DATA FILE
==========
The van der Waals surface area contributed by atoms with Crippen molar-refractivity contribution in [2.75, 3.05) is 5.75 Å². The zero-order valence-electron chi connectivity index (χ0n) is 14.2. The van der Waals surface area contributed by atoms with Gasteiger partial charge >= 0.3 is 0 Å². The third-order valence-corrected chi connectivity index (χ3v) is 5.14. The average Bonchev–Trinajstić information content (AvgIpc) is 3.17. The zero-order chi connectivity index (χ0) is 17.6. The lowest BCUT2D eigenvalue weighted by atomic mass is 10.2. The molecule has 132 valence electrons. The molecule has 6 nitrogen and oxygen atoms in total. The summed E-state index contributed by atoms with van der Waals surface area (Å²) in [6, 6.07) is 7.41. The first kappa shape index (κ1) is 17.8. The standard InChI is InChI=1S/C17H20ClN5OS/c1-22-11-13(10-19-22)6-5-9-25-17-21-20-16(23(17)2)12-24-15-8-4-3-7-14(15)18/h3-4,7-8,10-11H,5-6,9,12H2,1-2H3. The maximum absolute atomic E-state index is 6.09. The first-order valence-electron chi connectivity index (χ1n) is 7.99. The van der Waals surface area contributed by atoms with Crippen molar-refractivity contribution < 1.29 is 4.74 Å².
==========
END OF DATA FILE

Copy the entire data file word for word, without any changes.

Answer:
The van der Waals surface area contributed by atoms with Crippen molar-refractivity contribution in [2.75, 3.05) is 5.75 Å². The zero-order valence-electron chi connectivity index (χ0n) is 14.2. The van der Waals surface area contributed by atoms with Gasteiger partial charge >= 0.3 is 0 Å². The third-order valence-corrected chi connectivity index (χ3v) is 5.14. The average Bonchev–Trinajstić information content (AvgIpc) is 3.17. The zero-order chi connectivity index (χ0) is 17.6. The lowest BCUT2D eigenvalue weighted by atomic mass is 10.2. The molecule has 132 valence electrons. The molecule has 6 nitrogen and oxygen atoms in total. The summed E-state index contributed by atoms with van der Waals surface area (Å²) in [6, 6.07) is 7.41. The first kappa shape index (κ1) is 17.8. The standard InChI is InChI=1S/C17H20ClN5OS/c1-22-11-13(10-19-22)6-5-9-25-17-21-20-16(23(17)2)12-24-15-8-4-3-7-14(15)18/h3-4,7-8,10-11H,5-6,9,12H2,1-2H3. The maximum absolute atomic E-state index is 6.09. The first-order valence-electron chi connectivity index (χ1n) is 7.99. The van der Waals surface area contributed by atoms with Crippen molar-refractivity contribution < 1.29 is 4.74 Å².